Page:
Lost at sea - SailNet Community
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post #1 of 64 Old 11-26-2011 Thread Starter
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Lost at sea

So, the story is like this:

A 72 year old Dutch decided to Join is wife that is in Uruguay sailing on his big and heavy motorsailor (13m).

Near the Brazilian shores (175nm) he decided he is lost, probably a non function GPS, its boat is in perfect conditions but he decided to call is wife to say he is lost. The wife in panic calls the Dutch embassy that calls the Brasilian Navy.








A search and rescue is deployed and they found the guy. The rest is not clear but it seems that they had said to the guy where he was and he followed his route.

http://arabnews.com/world/article538...?service=print

FAB - BUSCA E RESGATE- Nova aeronave da FAB encontra veleiro holandÍs

Do You find this normal? Who is going to pay the big costs of a search and rescue mission? Probably the Brazilian people.

About a month before I was almost tempted to post about a rescue of all the crew of a sailboat that the only problem seamed to be a non function engine and a scared crew. By the photos the sea did not seem particularly bad and the boat was not in risk of sinking.





Incidents like these are each year more frequent as more and more people decide to go offshore, many times in boats that are in bad condition or without enough knowledge and experience. If something goes wrong they call for help, even if their live is not at risk.

https://www.piersystem.com/go/doc/830/1046187/

http://www.spokesman.com/stories/201...lboat-rescued/

This is going to turn bad for all of us that are responsible and we are going all to pay for this situation, in insurance prices and who knows if not in rescue costs, if needed. Sooner or later they are going to put the insurance companies paying rescues and then we would have forbidden insurance prices and mandatory insurance.

Do you think I am wrong?
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Last edited by PCP; 11-26-2011 at 12:12 PM.
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post #2 of 64 Old 11-26-2011
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Never fear. The Government will take care of everything. Mandatory licensing and insurance, higher taxes and onerous regulations will put cruising out of reach for all but the most wealthy. Problem solved.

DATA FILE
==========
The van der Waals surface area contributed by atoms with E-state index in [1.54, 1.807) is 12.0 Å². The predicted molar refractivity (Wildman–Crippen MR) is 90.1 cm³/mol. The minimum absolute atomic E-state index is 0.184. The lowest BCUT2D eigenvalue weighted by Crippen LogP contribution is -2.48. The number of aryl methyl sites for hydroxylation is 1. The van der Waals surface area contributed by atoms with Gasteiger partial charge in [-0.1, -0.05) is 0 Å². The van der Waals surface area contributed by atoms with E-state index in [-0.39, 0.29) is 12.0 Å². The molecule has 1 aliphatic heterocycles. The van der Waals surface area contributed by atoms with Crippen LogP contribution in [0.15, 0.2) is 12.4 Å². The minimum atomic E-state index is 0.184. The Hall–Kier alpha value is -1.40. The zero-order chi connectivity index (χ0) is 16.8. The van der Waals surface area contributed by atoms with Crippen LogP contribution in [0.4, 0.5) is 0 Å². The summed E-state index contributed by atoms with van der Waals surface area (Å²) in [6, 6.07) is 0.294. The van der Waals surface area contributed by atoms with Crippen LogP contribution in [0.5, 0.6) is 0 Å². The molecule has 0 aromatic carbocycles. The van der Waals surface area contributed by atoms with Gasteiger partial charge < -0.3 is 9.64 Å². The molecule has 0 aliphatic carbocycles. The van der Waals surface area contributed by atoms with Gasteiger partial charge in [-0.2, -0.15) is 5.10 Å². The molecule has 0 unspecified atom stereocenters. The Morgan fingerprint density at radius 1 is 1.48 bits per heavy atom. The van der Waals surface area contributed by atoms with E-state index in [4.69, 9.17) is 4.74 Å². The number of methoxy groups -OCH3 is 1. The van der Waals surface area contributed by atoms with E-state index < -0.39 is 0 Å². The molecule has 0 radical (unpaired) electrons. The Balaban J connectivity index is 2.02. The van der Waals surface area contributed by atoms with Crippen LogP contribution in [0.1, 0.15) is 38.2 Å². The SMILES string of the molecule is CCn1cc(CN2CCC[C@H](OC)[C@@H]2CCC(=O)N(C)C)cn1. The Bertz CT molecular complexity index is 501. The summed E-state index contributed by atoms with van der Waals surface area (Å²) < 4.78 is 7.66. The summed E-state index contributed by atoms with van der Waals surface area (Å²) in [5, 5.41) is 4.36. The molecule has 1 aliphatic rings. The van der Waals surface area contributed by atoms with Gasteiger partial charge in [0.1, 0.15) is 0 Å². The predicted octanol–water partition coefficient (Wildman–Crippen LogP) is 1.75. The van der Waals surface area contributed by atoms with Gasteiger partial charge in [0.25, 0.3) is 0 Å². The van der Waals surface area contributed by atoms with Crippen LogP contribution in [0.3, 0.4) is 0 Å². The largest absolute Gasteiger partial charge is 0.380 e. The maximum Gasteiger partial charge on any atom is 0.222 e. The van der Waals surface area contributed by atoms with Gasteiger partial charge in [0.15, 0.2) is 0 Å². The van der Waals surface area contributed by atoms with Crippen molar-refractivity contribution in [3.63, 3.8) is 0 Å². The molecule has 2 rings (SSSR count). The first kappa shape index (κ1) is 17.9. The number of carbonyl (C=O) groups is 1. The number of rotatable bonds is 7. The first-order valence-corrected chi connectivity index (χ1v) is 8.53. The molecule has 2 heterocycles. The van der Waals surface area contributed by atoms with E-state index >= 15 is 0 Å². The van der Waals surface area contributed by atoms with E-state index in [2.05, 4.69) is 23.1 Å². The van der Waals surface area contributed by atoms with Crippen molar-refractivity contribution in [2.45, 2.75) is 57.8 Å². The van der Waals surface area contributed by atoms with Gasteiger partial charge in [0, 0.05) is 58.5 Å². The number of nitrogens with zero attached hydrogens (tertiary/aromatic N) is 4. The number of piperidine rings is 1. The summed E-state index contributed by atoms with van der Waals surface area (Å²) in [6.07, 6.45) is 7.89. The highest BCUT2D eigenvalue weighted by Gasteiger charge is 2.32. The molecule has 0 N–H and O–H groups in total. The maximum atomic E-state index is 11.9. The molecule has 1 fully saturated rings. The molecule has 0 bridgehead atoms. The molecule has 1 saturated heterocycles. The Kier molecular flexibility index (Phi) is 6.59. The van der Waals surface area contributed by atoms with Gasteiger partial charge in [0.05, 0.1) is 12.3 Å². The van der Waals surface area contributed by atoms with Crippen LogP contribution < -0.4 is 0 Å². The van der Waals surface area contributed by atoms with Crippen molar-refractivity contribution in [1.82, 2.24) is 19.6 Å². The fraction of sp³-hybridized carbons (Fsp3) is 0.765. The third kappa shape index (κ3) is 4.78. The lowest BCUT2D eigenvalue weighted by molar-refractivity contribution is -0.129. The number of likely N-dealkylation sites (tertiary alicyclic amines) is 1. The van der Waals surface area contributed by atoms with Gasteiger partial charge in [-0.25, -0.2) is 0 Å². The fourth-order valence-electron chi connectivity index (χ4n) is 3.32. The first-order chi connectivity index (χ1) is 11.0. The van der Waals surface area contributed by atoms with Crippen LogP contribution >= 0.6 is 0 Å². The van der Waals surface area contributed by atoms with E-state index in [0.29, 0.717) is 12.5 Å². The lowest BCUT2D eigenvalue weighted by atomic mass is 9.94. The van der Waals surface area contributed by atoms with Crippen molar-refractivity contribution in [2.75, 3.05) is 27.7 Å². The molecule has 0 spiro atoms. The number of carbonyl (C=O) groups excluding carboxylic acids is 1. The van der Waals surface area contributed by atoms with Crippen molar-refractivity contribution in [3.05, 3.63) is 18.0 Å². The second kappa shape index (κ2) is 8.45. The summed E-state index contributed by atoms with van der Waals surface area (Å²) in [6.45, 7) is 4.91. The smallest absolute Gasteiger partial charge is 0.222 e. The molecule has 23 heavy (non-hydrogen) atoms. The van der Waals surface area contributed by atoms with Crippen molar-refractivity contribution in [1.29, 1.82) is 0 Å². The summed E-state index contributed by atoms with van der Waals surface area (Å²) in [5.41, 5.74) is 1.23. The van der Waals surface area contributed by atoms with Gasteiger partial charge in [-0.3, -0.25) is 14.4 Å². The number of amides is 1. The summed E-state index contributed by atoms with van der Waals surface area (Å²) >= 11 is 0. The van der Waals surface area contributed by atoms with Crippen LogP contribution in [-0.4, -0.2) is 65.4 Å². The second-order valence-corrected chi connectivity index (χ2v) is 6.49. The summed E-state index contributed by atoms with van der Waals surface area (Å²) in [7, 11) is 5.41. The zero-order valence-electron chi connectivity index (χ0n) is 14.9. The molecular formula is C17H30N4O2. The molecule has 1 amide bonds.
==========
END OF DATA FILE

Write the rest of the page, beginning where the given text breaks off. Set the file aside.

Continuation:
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post #3 of 64 Old 11-26-2011
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Originally Posted by PCP View Post
This is going to turn bad for all of us that are responsible and we are going all to pay for this situation, in insurance prices and who knows if not in rescue costs, if needed. Sooner or later they are going to put the insurance companies paying rescues and then we would have forbidden insurance prices and mandatory insurance.

Do you think I am wrong?
Try explaining this to all the people on this forum who respond to new boaters who want to sail around the world that all they need is a boat and just GO with no training on how to respond in an emergency or even how to know if they are in an emergency situation to begin with.

Donna


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post #4 of 64 Old 11-26-2011 Thread Starter
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Quote:
Originally Posted by vega1860 View Post
Never fear. The Government will take care of everything. Mandatory licensing and insurance, higher taxes and onerous regulations will put cruising out of reach for all but the most wealthy. Problem solved.
Yes, unless there is another way to prevent unfit sailors and not seaworthy or badly prepared boats to go out on the deep blue, just to cry for help if something goes wrong or the sea gets nasty.

Each rescue costs more than the value of many boats and the ones that are paying it are not the ones that sail them, but everybody.

Take a look at the big boat with the engine out. They are offshore and they sail with a dingy on the deck? What kind of sailors are they? An they have lost the life-raft overboard? In a such a big boat they can't have the liferaft properly stored?

On the first movie we can see that they are sailing....but on a storm with a furled big genoa? Were is the storm sail? Even if they had one, type of storm bag, how could they deploy it safely over a dinghy that was not even properly secured?

All this crazy stuff that shows that those guys had a lot to learn before had the right to be there. Or do you mean, do you think it is fair for you to pay, now in tax, later through those mandatory insurances, for every dude, prepared or not, to have the right to put himself and the others at risk?

Regards

Paulo
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post #5 of 64 Old 11-26-2011
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It is neigh on to impossible to be lost at sea while your vessel is operable. Sailing East or West you will eventually come to land. Going North or South you will eventually come to much colder land.
But if you go into panic mode, then your confusion factor increases expotentually and you will think that you are lost. Gesh! Look at any atlas or Globe and you will start to understand what I'm trying to say.

And adding to the above; Once you are in sight of land you only need to Identify where you are at and do coastal piloting to the nearest port.
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Last edited by Boasun; 11-26-2011 at 03:32 PM.
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post #6 of 64 Old 11-26-2011
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The guys calling for rescue are obviously a real bunch of clowns that had no business being offshore. I can not believe from the footage that that boat could not sail to safe port. Even if they were shipping water there were 5 aboard to man the pumps. I hope the owner skippper is not covered insurance wise. He has no business collecting on a boat he abandoned in that condition and that we will all have to pay for by higher insurance rates and taxes due to expenditures by the Coast Guard.